We get a lot of questions about PCIe cables every day, such as what are PCIe cables? Where does PCIe cable go? Or where to plug in PCIe cable?
PCIe cables are separate 8-pin power cables that run directly from the Power Supply Unit to the graphics cards. Other than an 8-pin PCIe cable, in some cases this connector may be 6-pin or 6+2-pin.
Simple words, PCIe cables are used to power high-performance graphics cards. These cables draw power directly from the Power Supply Unit (PSU), and the other end is plugged into the graphics cards’ connector.
High performance graphics cards consume the most power. So understanding how to power it using a PCIe cables is essential, especially when you want to upgrade or build your own PC.
Discrete graphics cards are the components having PCIe interface. A full-sized ×16 PCIe card may draw up to 75W from the PCIe slot. There are actually a lot of high performance graphics cards consuming more than 75W. Thus, manufacturers use optional connectors to add 75 W (6-pin) or 150W (8-pin) of +12V or combination to the PCIe card.
In this post, we will discuss the importance of a PCIe cables in the following topics:
- Power Supply Capability Of PCIe Slots
- Where Does The PCIe Cables Go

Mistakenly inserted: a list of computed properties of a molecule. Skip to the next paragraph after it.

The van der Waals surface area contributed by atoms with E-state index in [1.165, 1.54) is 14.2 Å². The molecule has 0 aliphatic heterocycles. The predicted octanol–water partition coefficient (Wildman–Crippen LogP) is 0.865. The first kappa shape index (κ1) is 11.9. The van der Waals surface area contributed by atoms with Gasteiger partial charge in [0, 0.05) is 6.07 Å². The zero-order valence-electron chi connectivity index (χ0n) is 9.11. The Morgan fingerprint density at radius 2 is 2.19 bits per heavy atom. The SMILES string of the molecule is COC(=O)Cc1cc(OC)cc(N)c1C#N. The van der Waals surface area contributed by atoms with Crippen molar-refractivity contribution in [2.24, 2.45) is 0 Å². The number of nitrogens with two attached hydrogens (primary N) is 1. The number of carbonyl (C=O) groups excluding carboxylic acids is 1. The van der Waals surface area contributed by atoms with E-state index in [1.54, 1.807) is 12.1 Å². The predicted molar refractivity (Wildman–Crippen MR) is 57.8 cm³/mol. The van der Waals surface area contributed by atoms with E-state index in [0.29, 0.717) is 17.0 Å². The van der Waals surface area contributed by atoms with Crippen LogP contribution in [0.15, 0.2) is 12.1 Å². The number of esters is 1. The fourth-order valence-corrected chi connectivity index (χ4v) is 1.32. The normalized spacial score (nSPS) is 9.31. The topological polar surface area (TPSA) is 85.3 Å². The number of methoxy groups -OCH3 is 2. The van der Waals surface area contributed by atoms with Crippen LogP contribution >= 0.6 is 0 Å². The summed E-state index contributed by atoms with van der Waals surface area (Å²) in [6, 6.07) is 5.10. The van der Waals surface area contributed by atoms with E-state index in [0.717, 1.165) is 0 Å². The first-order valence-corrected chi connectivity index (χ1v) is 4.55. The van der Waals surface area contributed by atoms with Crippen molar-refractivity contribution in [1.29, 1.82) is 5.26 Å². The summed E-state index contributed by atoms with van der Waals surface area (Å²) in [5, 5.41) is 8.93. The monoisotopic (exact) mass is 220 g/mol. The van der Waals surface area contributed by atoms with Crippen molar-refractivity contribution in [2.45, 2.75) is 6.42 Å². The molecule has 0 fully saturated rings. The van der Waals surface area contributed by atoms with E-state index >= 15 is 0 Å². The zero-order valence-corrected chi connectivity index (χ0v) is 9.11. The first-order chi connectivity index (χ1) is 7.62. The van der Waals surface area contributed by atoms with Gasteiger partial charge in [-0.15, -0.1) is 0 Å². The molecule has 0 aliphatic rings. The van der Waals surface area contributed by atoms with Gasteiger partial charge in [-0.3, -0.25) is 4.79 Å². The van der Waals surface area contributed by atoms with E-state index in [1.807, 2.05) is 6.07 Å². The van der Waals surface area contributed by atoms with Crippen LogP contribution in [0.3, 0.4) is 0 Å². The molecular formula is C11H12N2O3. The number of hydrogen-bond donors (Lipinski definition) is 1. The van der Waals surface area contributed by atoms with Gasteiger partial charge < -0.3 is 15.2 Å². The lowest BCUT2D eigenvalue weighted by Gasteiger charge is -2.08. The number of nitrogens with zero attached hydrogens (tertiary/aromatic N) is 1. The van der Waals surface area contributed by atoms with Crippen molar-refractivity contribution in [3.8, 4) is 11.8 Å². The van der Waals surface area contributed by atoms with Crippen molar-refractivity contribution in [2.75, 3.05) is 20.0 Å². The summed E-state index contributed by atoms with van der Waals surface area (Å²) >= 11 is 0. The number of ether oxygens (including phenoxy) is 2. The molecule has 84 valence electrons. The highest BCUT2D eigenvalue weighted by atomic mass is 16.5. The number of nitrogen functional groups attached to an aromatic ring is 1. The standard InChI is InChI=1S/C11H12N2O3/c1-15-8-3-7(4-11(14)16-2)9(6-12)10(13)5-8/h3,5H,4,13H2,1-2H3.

- Specifications Of Some High Performance GPUs
- How To Choose A PSU?
- Powering For Graphics Cards
Power Capability Of PCIe Slots
The number of pins in PCIe slots with different lanes will vary:
- PCIe x16 lanes: 82 pins
- PCIe x8 lanes: 49 pins
- PCIe x4 lane: 32 pins
- PCIe x1 lane: 18 pins
PCIe cards pull power from the motherboard through the power supply pins of the PCIe slot. The main 12V power supply for the PCIe slot is pins B2, B3 (side B) and pins A2, A3 (side A). Power standby 3.3V is pin B10 and A10. PCIe card x1 supplies up to 25W and x16 is 75W combined.
Where Does The PCIe Cables Go
If you have a sound card or a network card, it will draw power from the motherboard only. However, for some graphics cards loads much power. It can be up to 400W or more. Thus, using PCIe cables to provide additional power supply from the PSU to the graphics cards is required. Optional connector for PCIe power cables could be: